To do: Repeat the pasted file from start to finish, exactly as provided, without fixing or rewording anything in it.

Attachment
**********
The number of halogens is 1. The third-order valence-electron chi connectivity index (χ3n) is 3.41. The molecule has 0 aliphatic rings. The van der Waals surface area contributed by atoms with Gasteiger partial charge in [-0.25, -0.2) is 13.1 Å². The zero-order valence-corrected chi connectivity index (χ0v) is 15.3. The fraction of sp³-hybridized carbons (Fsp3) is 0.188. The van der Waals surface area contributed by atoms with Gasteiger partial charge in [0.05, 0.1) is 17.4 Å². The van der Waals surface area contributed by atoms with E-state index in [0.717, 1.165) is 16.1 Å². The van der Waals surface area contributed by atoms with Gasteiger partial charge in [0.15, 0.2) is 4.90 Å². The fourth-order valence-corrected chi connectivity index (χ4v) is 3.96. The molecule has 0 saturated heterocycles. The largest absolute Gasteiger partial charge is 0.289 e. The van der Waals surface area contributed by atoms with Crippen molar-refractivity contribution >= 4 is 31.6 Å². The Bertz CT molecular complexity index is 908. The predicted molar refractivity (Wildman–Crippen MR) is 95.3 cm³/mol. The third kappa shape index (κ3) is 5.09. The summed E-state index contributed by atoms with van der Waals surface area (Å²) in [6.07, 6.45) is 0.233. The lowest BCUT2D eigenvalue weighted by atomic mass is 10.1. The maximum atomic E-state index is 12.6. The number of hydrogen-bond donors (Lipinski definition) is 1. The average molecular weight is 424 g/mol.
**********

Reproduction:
The number of halogens is 1. The third-order valence-electron chi connectivity index (χ3n) is 3.41. The molecule has 0 aliphatic rings. The van der Waals surface area contributed by atoms with Gasteiger partial charge in [-0.25, -0.2) is 13.1 Å². The zero-order valence-corrected chi connectivity index (χ0v) is 15.3. The fraction of sp³-hybridized carbons (Fsp3) is 0.188. The van der Waals surface area contributed by atoms with Gasteiger partial charge in [0.05, 0.1) is 17.4 Å². The van der Waals surface area contributed by atoms with E-state index in [0.717, 1.165) is 16.1 Å². The van der Waals surface area contributed by atoms with Gasteiger partial charge in [0.15, 0.2) is 4.90 Å². The fourth-order valence-corrected chi connectivity index (χ4v) is 3.96. The molecule has 0 saturated heterocycles. The largest absolute Gasteiger partial charge is 0.289 e. The van der Waals surface area contributed by atoms with Crippen molar-refractivity contribution >= 4 is 31.6 Å². The Bertz CT molecular complexity index is 908. The predicted molar refractivity (Wildman–Crippen MR) is 95.3 cm³/mol. The third kappa shape index (κ3) is 5.09. The summed E-state index contributed by atoms with van der Waals surface area (Å²) in [6.07, 6.45) is 0.233. The lowest BCUT2D eigenvalue weighted by atomic mass is 10.1. The maximum atomic E-state index is 12.6. The number of hydrogen-bond donors (Lipinski definition) is 1. The average molecular weight is 424 g/mol.